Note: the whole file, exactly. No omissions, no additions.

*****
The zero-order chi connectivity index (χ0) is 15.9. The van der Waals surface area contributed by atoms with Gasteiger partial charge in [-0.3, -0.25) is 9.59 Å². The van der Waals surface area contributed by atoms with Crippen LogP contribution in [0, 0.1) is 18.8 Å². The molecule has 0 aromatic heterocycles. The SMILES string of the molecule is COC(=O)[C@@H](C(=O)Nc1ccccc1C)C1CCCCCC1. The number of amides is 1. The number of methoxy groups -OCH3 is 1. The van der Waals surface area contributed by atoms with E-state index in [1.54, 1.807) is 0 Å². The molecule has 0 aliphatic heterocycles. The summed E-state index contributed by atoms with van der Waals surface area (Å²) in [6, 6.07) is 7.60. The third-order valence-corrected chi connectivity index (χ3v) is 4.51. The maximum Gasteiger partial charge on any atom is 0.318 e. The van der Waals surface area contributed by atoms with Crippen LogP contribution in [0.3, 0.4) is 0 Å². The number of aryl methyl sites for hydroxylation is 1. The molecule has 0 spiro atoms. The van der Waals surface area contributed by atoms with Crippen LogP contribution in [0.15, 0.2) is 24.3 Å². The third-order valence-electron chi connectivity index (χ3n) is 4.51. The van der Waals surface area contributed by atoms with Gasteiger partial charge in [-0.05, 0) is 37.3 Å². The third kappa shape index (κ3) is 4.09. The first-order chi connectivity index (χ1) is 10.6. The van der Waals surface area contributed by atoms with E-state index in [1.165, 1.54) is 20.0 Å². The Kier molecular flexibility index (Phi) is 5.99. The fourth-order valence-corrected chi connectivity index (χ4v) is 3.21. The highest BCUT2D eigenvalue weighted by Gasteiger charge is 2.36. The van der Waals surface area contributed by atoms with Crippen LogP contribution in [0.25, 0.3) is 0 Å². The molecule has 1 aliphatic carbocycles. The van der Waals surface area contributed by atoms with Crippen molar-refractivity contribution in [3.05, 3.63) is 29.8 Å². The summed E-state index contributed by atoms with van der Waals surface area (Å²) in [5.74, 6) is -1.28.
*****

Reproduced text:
The zero-order chi connectivity index (χ0) is 15.9. The van der Waals surface area contributed by atoms with Gasteiger partial charge in [-0.3, -0.25) is 9.59 Å². The van der Waals surface area contributed by atoms with Crippen LogP contribution in [0, 0.1) is 18.8 Å². The molecule has 0 aromatic heterocycles. The SMILES string of the molecule is COC(=O)[C@@H](C(=O)Nc1ccccc1C)C1CCCCCC1. The number of amides is 1. The number of methoxy groups -OCH3 is 1. The van der Waals surface area contributed by atoms with E-state index in [1.54, 1.807) is 0 Å². The molecule has 0 aliphatic heterocycles. The summed E-state index contributed by atoms with van der Waals surface area (Å²) in [6, 6.07) is 7.60. The third-order valence-corrected chi connectivity index (χ3v) is 4.51. The maximum Gasteiger partial charge on any atom is 0.318 e. The van der Waals surface area contributed by atoms with Crippen LogP contribution in [0.3, 0.4) is 0 Å². The number of aryl methyl sites for hydroxylation is 1. The molecule has 0 spiro atoms. The van der Waals surface area contributed by atoms with Crippen LogP contribution in [0.15, 0.2) is 24.3 Å². The third-order valence-electron chi connectivity index (χ3n) is 4.51. The van der Waals surface area contributed by atoms with Gasteiger partial charge in [-0.05, 0) is 37.3 Å². The third kappa shape index (κ3) is 4.09. The first-order chi connectivity index (χ1) is 10.6. The van der Waals surface area contributed by atoms with E-state index in [1.165, 1.54) is 20.0 Å². The Kier molecular flexibility index (Phi) is 5.99. The fourth-order valence-corrected chi connectivity index (χ4v) is 3.21. The highest BCUT2D eigenvalue weighted by Gasteiger charge is 2.36. The van der Waals surface area contributed by atoms with Crippen LogP contribution in [0.25, 0.3) is 0 Å². The molecule has 1 aliphatic carbocycles. The van der Waals surface area contributed by atoms with Crippen molar-refractivity contribution in [3.05, 3.63) is 29.8 Å². The summed E-state index contributed by atoms with van der Waals surface area (Å²) in [5.74, 6) is -1.28.